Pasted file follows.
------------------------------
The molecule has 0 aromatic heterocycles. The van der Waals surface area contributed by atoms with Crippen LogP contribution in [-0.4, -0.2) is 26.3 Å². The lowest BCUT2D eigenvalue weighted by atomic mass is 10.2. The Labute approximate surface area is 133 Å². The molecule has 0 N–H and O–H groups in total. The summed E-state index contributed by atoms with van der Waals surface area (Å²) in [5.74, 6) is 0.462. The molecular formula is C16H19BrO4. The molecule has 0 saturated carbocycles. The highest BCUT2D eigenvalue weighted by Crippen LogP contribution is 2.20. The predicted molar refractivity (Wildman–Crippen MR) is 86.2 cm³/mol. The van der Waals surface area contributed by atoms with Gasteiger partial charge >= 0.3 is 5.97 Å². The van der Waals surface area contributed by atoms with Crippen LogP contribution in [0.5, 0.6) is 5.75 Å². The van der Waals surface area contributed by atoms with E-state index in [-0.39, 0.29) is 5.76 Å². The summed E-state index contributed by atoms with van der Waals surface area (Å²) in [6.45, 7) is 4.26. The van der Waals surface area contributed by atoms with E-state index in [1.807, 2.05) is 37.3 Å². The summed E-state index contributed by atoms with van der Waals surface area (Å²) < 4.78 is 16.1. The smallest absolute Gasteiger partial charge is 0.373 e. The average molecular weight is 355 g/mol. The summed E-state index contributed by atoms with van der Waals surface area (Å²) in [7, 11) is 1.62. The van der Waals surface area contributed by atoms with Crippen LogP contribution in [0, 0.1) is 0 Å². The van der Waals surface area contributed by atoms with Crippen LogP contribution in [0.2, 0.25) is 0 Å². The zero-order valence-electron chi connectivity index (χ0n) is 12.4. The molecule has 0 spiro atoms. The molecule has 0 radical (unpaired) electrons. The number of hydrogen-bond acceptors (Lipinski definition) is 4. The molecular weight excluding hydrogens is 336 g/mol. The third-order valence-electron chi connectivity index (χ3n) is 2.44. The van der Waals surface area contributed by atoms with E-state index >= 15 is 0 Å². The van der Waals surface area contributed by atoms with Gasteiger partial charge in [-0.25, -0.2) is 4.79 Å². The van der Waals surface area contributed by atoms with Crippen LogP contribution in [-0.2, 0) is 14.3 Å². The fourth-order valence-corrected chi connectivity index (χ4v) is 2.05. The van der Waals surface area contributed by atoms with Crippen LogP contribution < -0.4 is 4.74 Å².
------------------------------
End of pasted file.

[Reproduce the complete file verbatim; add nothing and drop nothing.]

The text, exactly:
The molecule has 0 aromatic heterocycles. The van der Waals surface area contributed by atoms with Crippen LogP contribution in [-0.4, -0.2) is 26.3 Å². The lowest BCUT2D eigenvalue weighted by atomic mass is 10.2. The Labute approximate surface area is 133 Å². The molecule has 0 N–H and O–H groups in total. The summed E-state index contributed by atoms with van der Waals surface area (Å²) in [5.74, 6) is 0.462. The molecular formula is C16H19BrO4. The molecule has 0 saturated carbocycles. The highest BCUT2D eigenvalue weighted by Crippen LogP contribution is 2.20. The predicted molar refractivity (Wildman–Crippen MR) is 86.2 cm³/mol. The van der Waals surface area contributed by atoms with Gasteiger partial charge >= 0.3 is 5.97 Å². The van der Waals surface area contributed by atoms with Crippen LogP contribution in [0.5, 0.6) is 5.75 Å². The van der Waals surface area contributed by atoms with E-state index in [-0.39, 0.29) is 5.76 Å². The summed E-state index contributed by atoms with van der Waals surface area (Å²) in [6.45, 7) is 4.26. The van der Waals surface area contributed by atoms with E-state index in [1.807, 2.05) is 37.3 Å². The summed E-state index contributed by atoms with van der Waals surface area (Å²) < 4.78 is 16.1. The smallest absolute Gasteiger partial charge is 0.373 e. The average molecular weight is 355 g/mol. The summed E-state index contributed by atoms with van der Waals surface area (Å²) in [7, 11) is 1.62. The van der Waals surface area contributed by atoms with Crippen LogP contribution in [0, 0.1) is 0 Å². The van der Waals surface area contributed by atoms with Crippen LogP contribution in [0.2, 0.25) is 0 Å². The zero-order valence-electron chi connectivity index (χ0n) is 12.4. The molecule has 0 spiro atoms. The molecule has 0 radical (unpaired) electrons. The number of hydrogen-bond acceptors (Lipinski definition) is 4. The molecular weight excluding hydrogens is 336 g/mol. The third-order valence-electron chi connectivity index (χ3n) is 2.44. The van der Waals surface area contributed by atoms with E-state index >= 15 is 0 Å². The van der Waals surface area contributed by atoms with Gasteiger partial charge in [-0.25, -0.2) is 4.79 Å². The van der Waals surface area contributed by atoms with Crippen LogP contribution in [-0.2, 0) is 14.3 Å². The fourth-order valence-corrected chi connectivity index (χ4v) is 2.05. The van der Waals surface area contributed by atoms with Crippen LogP contribution < -0.4 is 4.74 Å².